Do you believe that ppl have a right to mess up thier lives? If it is something that only a moonrock doesn’t know about then how can a person be so stupid and do something disgusting and dangerous to thier life? o.k so they have no good judgement, why not? Where are the teachers of science, health and rebbes that can teach and proove that smking is bad habits. And if you say the person has a “right” to do what they want with thier life then fine. I don’t like this approach and I don’t agree with it BUT….
do the smokers out there know how they’re affecting the ppl around them? Do they even care? Who wants to die by second hand smoke because some ppl can’t control thier desires or thier judgement.
Non-smokers can’t make the smokers stop b/c smokers think that other ppl don’t understand them. Just because we don’t smoke doesn’t mean that we don’t have our own struggles in areas that we believe that other ppl don’t understand. But if we were just to open up and ask someone and let them in on our struggles then we would have a friend or someone else to help us navigate through the darkness to the light at the end of the tunnel. Trust me its really helpful and it really works.November 30, 2009 9:46 pm at 9:46 pm #670665
Please stop complaining about smoking. Smoking is good for business!December 1, 2009 2:09 am at 2:09 am #670666
Health whose business is it good for the Cancer Specialist so he can use Chemo and Radiation to shrink or erradicate the Tumor Mass. WHAT ABOUT PREVENTION!!! Why not try to find ways of helping smokers quit and get healthy. I find your comment to Makesher sad and disappointing.December 1, 2009 5:47 am at 5:47 am #670667
yankdownunder: I think Health was joking. Lighten up.December 1, 2009 6:46 am at 6:46 am #670668
Thank you yankdownunder and yes I totally agree with you and that is what I’m trying to promote: prevention rather then deal with the problem as it comes up and I do hope that the cigarette companies go out of bussiness what do we need thier bussiness for anyway?December 2, 2009 4:27 pm at 4:27 pm #670669
Haifagirl, that was a pretty bad joke. I don’t like that kind of humor, its not funny at all. Why should we lighten up? Do you care about the things we’ve been saying, do you understand? (this is a question at large not directly directed at haifagirl)December 3, 2009 3:46 am at 3:46 am #670670
I was being cynical.
And it’s also true- it’s good for business if you practice medicine. People who want to stop smoking can be helped by the medical profession. But the key is “who want”. Ask a shrink- the more you tell them not to, the more they won’t listen. They need positive encouragement!
EDITEDDecember 3, 2009 7:19 am at 7:19 am #670671
Health I don’t understand why someone in the healing profession would be cynical about a person RL. suffering with a smoking addiction. Why not say Tehilim, maybe in the merit of Dovid Ha Melech the smoker will see the smoke as a signal to quit.December 3, 2009 8:26 am at 8:26 am #670672.chParticipant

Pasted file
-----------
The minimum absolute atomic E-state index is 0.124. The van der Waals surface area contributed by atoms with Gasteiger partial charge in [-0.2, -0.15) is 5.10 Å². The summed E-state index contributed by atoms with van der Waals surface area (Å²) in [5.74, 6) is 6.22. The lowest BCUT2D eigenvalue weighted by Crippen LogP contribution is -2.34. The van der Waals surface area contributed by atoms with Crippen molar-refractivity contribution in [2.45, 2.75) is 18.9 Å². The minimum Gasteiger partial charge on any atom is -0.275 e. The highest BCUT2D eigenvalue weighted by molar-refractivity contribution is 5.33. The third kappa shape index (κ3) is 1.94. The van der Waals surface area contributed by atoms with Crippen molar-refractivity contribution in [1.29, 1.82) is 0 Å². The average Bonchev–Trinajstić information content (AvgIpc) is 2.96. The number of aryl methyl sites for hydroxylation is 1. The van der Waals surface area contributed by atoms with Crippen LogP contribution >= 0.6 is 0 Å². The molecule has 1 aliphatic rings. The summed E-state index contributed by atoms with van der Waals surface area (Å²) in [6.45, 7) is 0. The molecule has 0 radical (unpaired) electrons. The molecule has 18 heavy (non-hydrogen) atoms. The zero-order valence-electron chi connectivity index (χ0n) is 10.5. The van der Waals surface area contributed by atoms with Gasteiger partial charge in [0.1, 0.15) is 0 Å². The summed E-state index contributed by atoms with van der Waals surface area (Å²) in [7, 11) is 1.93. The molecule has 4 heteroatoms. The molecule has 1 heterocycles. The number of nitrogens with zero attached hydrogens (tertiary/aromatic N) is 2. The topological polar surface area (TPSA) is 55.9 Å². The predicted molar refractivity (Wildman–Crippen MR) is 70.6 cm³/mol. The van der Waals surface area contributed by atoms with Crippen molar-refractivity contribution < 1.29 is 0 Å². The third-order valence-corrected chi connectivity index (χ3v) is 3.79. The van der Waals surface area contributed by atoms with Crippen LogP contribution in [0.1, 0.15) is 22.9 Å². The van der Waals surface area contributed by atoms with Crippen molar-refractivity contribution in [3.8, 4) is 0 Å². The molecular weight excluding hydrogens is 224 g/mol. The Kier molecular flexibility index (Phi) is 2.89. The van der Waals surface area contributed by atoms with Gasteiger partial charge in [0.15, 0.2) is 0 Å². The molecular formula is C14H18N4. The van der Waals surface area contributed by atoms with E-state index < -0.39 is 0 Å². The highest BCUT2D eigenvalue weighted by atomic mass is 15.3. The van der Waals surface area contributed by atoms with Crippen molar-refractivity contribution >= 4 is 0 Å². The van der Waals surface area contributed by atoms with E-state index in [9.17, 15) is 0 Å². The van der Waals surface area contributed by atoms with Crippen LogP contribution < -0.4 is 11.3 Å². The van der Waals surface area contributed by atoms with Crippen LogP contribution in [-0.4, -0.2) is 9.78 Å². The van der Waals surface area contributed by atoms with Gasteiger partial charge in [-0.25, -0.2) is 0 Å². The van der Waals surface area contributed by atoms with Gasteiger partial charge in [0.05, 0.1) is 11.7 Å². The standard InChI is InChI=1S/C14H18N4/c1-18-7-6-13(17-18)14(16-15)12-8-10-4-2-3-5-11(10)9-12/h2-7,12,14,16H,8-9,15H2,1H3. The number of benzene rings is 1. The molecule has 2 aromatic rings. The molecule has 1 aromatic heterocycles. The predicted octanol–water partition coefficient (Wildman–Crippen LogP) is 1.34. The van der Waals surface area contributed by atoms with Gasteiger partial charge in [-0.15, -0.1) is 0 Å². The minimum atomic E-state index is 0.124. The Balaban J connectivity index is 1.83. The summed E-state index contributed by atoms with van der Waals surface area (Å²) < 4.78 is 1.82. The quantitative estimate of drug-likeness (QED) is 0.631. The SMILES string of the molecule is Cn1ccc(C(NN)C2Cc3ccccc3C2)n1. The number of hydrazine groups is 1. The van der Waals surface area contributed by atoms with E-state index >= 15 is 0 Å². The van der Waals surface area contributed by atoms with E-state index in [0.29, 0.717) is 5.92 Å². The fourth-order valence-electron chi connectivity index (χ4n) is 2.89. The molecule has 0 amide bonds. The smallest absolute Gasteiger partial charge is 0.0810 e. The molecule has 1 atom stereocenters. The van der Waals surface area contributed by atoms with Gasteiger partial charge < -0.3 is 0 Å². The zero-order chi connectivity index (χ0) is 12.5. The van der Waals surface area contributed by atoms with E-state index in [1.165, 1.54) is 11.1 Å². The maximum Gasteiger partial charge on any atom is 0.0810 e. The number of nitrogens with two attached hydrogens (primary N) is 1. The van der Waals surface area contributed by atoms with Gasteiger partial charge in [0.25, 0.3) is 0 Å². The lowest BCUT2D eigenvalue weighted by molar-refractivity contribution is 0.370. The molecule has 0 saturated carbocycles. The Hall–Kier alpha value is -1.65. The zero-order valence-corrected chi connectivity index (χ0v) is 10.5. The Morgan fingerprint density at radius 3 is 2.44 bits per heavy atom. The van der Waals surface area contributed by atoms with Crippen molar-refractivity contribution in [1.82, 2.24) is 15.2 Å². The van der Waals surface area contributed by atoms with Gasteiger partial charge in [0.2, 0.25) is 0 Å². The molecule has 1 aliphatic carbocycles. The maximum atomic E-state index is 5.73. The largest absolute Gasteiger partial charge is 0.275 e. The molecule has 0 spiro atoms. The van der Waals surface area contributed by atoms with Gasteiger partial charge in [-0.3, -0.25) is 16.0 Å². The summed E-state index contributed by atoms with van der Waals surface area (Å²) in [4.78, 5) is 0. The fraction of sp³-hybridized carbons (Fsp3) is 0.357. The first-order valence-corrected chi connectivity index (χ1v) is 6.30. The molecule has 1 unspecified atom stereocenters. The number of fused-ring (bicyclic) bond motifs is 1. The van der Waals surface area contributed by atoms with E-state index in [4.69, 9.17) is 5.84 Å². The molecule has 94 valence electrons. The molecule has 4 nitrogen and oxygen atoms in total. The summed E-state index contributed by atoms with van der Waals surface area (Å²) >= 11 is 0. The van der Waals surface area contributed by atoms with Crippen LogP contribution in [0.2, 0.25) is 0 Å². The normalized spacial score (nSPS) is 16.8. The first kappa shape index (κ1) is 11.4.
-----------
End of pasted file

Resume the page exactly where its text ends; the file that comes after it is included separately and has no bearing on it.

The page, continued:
I used to be a smoker, stopped around a month ago. Telling people that they are killing themselves, it is bad for the family etc. will not help unless you are exceptionally close to them.
Every person needs their own path that allows them to stop. The best would be in my opionion to ensure that the affected people get professional help. Be it from the GP, specialist, support groups or even online. An excellent resource that I would recommend passing on to anyone would be http://www.stopsmokingcenter.net. The worst thing you can do to a smoker is minimize his issue, blame him he has no bottle etc. Just for your information, many experts consider nicotine to be at least on par if not a greater addictive substance than heroin.
BH being married the often heard phrase “I will not consider any Bochur that has smoked.” Does not apply to me. What I do not understand is this categorical NO, one has to understand that no-one becomes addicted by choice. In practically all cases this was started by a temporary lapse of judgement etc. Now it is clear that regardless of that there is an elevated health danger. But the type of Bochur that I am refering to is someone who say at 18 went trough a tough time, smoked for a certain amount of time. Now you know [from reliable sources!] that he has stopped for a year. This means that long term effects will be almost certainly minimal. Secondarily it means that he will gone trough physical pain to get rid of this problem, now how many people have gone trough physical pain to change certain aspects of their lives? In and of its own it is a trait I would highly value in any person.
In fact it might be an idea if theyeshivaworld could set up a “support group / forum” for those who are trying to quit, on the above mentioned website and other it is one of the greatest assets. You can talk to people who understand you have been trough the same and can help you.December 3, 2009 9:21 am at 9:21 am #670673
I’m sure professional shrinks would appreciate not to have to be rehab stations for avid smokers as part of thier job description.
#2 I don’t appreciate your sense of humor-cynical or otherwise in this matter, because I get the feeling that you don’t appreciate this topic and the fact that I would like to figure out alternatives to this issue.